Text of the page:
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The following article was written by Coleman Patterson and appeared in the Business section of the Abilene Reporter-News.

Business success requires a game plan, June 16, 2006, 9C.

Watch any pre-game commentary during football season and you will see and hear sports broadcasters discuss the keys to victory for each team.  The comparable strengths and weaknesses of each team are analyzed and the game plans for victory are described.  As the games play out, each team is typically evaluated on how well it executed its game plan and how well it reacted and adapted to the play of its opponents.

The development of a game plan comes from a process of analysis, goal setting, introspection, comparison, evaluation, and forecasting.  Before each game, coaches take stock of their team’s talent and make note of injuries and player health.  They also learn about the health and abilities of the upcoming opponent.  Coaches look over game film, of their team and the opponent’s, to discover strengths that might be used and weaknesses that might be exploited.  Once a proper assessment has been made about their team’s abilities and how those abilities match up against the abilities of the opponent, then a coaching staff can develop a feasible game plan for victory.

The processes for developing winning game plans for sports teams are similar to developing winning strategies for success in the business world.  Strategies are linked to goals.  Goals for sports teams are usually pretty clear—to win the game or competition.  Goals in business organizations can sometimes be less defined, conflicting, contradictory, or confused.  When identifiable goals do exist, it is necessary to develop a “strategy” to attain those goals.  Strategy describes the methods, actions, and procedures needed reach the goals.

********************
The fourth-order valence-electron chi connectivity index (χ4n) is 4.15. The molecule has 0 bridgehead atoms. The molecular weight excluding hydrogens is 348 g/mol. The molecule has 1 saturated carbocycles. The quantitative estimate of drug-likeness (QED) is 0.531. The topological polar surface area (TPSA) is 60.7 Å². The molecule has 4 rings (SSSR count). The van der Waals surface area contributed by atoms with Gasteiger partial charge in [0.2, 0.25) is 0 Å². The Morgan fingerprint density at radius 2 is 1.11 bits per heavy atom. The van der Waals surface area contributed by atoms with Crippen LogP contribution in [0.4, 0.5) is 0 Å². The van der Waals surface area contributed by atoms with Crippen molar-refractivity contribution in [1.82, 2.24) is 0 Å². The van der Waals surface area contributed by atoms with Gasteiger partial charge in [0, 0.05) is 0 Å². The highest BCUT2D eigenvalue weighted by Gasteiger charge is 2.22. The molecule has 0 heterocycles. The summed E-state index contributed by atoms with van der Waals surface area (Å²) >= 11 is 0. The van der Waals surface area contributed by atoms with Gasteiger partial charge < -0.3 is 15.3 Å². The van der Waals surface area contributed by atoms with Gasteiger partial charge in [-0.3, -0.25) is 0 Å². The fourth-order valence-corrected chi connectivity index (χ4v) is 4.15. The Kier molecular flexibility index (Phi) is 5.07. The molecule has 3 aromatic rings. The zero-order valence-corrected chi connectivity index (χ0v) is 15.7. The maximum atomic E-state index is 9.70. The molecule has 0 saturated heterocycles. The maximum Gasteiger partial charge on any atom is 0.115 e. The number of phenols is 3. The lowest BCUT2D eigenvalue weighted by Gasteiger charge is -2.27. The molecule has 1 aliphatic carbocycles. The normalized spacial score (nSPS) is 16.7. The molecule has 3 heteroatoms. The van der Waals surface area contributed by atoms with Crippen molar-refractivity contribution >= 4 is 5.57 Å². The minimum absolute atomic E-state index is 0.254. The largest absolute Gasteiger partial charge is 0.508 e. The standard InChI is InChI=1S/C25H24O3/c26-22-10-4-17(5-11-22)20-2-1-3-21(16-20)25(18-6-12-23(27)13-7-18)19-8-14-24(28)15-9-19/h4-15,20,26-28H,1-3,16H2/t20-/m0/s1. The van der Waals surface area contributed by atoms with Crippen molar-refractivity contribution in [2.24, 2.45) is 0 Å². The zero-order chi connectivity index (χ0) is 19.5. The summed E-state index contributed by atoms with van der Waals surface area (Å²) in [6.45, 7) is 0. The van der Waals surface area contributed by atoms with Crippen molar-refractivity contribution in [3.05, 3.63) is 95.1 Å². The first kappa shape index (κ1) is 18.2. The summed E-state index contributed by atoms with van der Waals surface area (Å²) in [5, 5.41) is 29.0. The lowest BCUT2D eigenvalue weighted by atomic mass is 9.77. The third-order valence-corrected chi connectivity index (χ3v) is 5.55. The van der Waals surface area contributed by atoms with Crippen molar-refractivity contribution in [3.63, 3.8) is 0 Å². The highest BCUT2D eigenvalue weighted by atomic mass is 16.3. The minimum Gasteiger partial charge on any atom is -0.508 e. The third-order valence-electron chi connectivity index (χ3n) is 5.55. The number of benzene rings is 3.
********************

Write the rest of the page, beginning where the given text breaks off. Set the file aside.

Once goals have been defined and agreed upon, managers should engage in deep introspection.  The strengths and weaknesses of the organization should be studied.  Strengths are those characteristics or abilities that the organization possesses that can give it a competitive advantage in the marketplace and might include experience, production efficiency, exclusive information, market share, customer service, or distribution methods.   The absence of these same characteristics might be weaknesses for a company.  Weaknesses are those things that could be exploited by competitors or that might hinder goal attainment. 

In addition to introspection, managers must also look outside the organization to identify possible opportunities and threats.  Opportunities are things that exist in the organization’s environment that could benefit the company.  Threats are those things that might harm the company.  Changing consumer demand, demographics, legislation, environmental factors, technology, competition, and economic factors might all be viewed as opportunities or threats depending on their effect on the company.  Opportunities and threats could exist as short-term or long-term and could have immediate or future influences on the organization.  Managers must be able to see current opportunities and threats and be able to forecast and predict future influences.

Only after strengths, weaknesses, opportunities, and threats are identified and analyzed, should organizational leaders begin developing strategies for success in the marketplace.   Just as coaches spend a great amount of time and effort developing game plans for success, so too should organizational managers and leaders.

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2006, 2007, 2008  Coleman Patterson, All Rights Reserved